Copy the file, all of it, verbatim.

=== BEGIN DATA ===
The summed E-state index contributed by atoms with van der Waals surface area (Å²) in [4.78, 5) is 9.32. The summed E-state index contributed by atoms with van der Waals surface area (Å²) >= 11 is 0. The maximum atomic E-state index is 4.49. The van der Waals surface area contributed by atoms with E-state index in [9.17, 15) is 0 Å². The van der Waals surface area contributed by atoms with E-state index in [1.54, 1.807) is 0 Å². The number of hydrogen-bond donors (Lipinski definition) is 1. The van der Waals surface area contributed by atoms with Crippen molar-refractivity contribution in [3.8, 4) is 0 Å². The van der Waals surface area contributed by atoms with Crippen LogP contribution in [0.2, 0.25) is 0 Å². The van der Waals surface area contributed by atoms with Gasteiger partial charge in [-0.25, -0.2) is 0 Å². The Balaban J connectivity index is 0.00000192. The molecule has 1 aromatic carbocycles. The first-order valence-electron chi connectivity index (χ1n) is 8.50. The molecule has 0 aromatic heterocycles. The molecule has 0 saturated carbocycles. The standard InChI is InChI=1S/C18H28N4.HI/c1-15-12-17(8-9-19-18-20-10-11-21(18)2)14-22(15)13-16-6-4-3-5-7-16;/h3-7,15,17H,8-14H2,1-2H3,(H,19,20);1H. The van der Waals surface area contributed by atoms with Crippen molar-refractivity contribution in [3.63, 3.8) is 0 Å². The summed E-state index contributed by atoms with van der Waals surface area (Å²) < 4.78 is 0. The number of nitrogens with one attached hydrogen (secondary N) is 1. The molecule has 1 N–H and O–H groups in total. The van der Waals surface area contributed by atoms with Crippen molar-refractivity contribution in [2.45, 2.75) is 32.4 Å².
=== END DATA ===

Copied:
The summed E-state index contributed by atoms with van der Waals surface area (Å²) in [4.78, 5) is 9.32. The summed E-state index contributed by atoms with van der Waals surface area (Å²) >= 11 is 0. The maximum atomic E-state index is 4.49. The van der Waals surface area contributed by atoms with E-state index in [9.17, 15) is 0 Å². The van der Waals surface area contributed by atoms with E-state index in [1.54, 1.807) is 0 Å². The number of hydrogen-bond donors (Lipinski definition) is 1. The van der Waals surface area contributed by atoms with Crippen molar-refractivity contribution in [3.8, 4) is 0 Å². The van der Waals surface area contributed by atoms with Crippen LogP contribution in [0.2, 0.25) is 0 Å². The van der Waals surface area contributed by atoms with Gasteiger partial charge in [-0.25, -0.2) is 0 Å². The Balaban J connectivity index is 0.00000192. The molecule has 1 aromatic carbocycles. The first-order valence-electron chi connectivity index (χ1n) is 8.50. The molecule has 0 aromatic heterocycles. The molecule has 0 saturated carbocycles. The standard InChI is InChI=1S/C18H28N4.HI/c1-15-12-17(8-9-19-18-20-10-11-21(18)2)14-22(15)13-16-6-4-3-5-7-16;/h3-7,15,17H,8-14H2,1-2H3,(H,19,20);1H. The van der Waals surface area contributed by atoms with Crippen molar-refractivity contribution in [3.63, 3.8) is 0 Å². The summed E-state index contributed by atoms with van der Waals surface area (Å²) < 4.78 is 0. The number of nitrogens with one attached hydrogen (secondary N) is 1. The molecule has 1 N–H and O–H groups in total. The van der Waals surface area contributed by atoms with Crippen molar-refractivity contribution in [2.45, 2.75) is 32.4 Å².